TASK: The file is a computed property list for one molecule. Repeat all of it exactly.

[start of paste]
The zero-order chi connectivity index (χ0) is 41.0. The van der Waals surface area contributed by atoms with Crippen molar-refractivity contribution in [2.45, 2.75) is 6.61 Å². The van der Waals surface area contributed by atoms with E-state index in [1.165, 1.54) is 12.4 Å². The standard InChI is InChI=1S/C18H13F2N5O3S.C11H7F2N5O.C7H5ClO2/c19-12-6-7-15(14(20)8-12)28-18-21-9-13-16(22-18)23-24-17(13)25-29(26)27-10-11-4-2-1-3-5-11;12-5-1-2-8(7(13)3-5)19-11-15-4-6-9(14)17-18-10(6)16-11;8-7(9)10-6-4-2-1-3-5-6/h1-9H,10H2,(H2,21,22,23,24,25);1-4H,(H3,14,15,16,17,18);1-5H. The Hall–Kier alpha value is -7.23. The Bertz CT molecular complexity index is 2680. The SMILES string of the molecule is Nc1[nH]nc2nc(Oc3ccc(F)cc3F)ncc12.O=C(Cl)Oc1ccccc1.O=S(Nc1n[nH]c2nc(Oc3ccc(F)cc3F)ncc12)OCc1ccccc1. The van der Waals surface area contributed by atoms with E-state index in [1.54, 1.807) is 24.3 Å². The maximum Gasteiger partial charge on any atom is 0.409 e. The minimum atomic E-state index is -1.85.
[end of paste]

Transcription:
The zero-order chi connectivity index (χ0) is 41.0. The van der Waals surface area contributed by atoms with Crippen molar-refractivity contribution in [2.45, 2.75) is 6.61 Å². The van der Waals surface area contributed by atoms with E-state index in [1.165, 1.54) is 12.4 Å². The standard InChI is InChI=1S/C18H13F2N5O3S.C11H7F2N5O.C7H5ClO2/c19-12-6-7-15(14(20)8-12)28-18-21-9-13-16(22-18)23-24-17(13)25-29(26)27-10-11-4-2-1-3-5-11;12-5-1-2-8(7(13)3-5)19-11-15-4-6-9(14)17-18-10(6)16-11;8-7(9)10-6-4-2-1-3-5-6/h1-9H,10H2,(H2,21,22,23,24,25);1-4H,(H3,14,15,16,17,18);1-5H. The Hall–Kier alpha value is -7.23. The Bertz CT molecular complexity index is 2680. The SMILES string of the molecule is Nc1[nH]nc2nc(Oc3ccc(F)cc3F)ncc12.O=C(Cl)Oc1ccccc1.O=S(Nc1n[nH]c2nc(Oc3ccc(F)cc3F)ncc12)OCc1ccccc1. The van der Waals surface area contributed by atoms with E-state index in [1.54, 1.807) is 24.3 Å². The maximum Gasteiger partial charge on any atom is 0.409 e. The minimum atomic E-state index is -1.85.